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Porsche Confirms It’s Building Its Own EV Charging Stations


With deliveries of the Taycan more than doubling by 2021, Porsche is preparing to push its electrification strategy further by introducing more EVs into its lineup. The all-electric Tiger is in the works while recently, the automaker has confirmed the arrival of a battery-powered 718 sports car in 2025.

In his annual report, Porsche CEO Oliver Blume said that more than 80 percent of the company’s sales will be EVs by 2030. To support this, Blume confirmed that Porsche will build its own charging infrastructure, which will run side by side with current partnerships with third-party charging networks. third.

Currently, Tesla is the only major automaker to own and operate its own DC fast charging infrastructure network called Supercharger. Other existing car brands that sell their own EVs are partnering with third-party charging companies such as Ionity in Europe, Electrify Canada in Canada, and Electrify America in the US. With the exception of Tesla and a few notables, most public charging ports in the US are still Level 2.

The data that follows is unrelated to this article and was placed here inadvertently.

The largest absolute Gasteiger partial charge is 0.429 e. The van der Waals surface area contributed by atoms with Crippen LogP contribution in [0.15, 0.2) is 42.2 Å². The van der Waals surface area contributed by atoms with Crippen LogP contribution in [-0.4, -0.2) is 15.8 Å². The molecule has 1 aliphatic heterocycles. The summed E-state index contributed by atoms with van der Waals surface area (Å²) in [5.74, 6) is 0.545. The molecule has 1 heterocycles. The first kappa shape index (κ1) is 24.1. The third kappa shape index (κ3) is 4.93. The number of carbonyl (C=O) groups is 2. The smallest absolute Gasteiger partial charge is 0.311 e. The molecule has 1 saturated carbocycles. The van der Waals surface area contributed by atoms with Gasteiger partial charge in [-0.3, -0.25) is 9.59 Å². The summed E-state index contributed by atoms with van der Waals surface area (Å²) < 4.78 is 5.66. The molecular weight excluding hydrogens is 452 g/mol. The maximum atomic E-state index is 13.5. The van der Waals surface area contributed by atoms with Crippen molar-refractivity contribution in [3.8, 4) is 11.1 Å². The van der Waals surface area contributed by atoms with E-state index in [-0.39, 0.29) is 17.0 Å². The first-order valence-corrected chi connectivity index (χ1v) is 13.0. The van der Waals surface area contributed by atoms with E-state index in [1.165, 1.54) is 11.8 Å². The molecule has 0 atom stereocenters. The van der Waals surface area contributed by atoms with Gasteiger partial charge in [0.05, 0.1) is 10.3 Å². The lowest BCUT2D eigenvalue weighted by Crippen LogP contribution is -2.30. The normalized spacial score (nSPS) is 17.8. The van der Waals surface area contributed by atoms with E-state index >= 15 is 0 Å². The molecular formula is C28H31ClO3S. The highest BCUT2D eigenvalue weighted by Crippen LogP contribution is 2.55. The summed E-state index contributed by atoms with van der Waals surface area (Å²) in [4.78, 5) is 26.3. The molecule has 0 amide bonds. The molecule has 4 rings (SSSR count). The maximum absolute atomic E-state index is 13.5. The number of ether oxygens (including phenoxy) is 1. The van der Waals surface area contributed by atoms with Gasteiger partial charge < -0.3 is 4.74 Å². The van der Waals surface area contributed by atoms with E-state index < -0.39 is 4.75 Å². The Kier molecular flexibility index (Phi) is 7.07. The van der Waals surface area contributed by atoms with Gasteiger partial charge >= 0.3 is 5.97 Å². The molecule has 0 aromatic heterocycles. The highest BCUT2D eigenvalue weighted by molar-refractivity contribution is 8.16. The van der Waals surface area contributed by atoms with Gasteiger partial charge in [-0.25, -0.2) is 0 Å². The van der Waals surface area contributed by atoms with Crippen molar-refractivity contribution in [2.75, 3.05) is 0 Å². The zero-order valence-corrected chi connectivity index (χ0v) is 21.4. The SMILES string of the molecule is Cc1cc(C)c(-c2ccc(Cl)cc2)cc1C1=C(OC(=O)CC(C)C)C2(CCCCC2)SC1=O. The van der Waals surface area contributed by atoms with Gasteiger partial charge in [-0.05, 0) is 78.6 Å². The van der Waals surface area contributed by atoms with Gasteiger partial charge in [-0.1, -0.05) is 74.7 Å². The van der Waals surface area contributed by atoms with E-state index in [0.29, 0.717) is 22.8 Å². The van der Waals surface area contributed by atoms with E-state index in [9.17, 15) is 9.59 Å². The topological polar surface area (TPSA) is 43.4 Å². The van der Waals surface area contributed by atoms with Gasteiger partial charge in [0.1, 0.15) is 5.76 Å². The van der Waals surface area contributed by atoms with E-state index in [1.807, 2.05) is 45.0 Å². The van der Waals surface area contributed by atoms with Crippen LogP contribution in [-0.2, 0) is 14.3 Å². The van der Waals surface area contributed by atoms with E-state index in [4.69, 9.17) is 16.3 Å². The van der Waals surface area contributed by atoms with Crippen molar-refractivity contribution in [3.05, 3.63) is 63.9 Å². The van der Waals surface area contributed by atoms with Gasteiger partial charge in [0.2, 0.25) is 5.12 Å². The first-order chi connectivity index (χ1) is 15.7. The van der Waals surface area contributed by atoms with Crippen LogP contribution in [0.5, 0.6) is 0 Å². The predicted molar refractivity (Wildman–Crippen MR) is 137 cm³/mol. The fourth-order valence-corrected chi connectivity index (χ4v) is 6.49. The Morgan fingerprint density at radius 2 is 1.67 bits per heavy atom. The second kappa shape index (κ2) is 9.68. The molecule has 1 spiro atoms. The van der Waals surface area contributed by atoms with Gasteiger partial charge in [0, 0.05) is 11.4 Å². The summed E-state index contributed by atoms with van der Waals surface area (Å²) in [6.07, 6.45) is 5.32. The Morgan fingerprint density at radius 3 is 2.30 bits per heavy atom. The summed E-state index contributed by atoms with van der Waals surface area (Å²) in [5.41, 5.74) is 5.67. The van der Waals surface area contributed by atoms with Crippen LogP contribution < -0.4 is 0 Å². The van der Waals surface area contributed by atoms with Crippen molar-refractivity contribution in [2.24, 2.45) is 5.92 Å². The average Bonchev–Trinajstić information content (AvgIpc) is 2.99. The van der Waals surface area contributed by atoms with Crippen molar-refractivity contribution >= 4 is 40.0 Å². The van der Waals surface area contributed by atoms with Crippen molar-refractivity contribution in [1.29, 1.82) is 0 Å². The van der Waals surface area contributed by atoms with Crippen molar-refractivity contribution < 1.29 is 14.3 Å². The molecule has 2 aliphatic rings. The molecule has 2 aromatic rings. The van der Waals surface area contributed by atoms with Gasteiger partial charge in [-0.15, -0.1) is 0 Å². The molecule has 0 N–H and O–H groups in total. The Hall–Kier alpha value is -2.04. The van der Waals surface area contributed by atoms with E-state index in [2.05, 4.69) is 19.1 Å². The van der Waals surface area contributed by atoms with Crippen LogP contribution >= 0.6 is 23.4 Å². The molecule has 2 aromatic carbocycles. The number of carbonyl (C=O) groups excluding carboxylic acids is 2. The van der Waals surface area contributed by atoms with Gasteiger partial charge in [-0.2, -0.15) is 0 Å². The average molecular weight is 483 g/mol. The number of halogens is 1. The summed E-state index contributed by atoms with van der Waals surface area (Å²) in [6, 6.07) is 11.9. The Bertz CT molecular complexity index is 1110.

Whether Porsche will build its own DC fast charging network remains undetermined at this point, but it’s clear that the EV attack will be aimed at third-party companies and the company’s future network itself.

Apart from the charging station, Porsche has previously announced the establishment of the Cellforce Group. The newly formed company is tasked with developing and producing high-performance battery cells for automakers. Production will begin in 2024, with an initial capacity of at least 100 MWh per year, or approximately 100 kWh per vehicle.

Porsche’s push for electrification is certainly ambitious, as is its parent company Volkswagen. As for how this EV technology will be shared between the two, that’s still to be, especially in high-performance applications.


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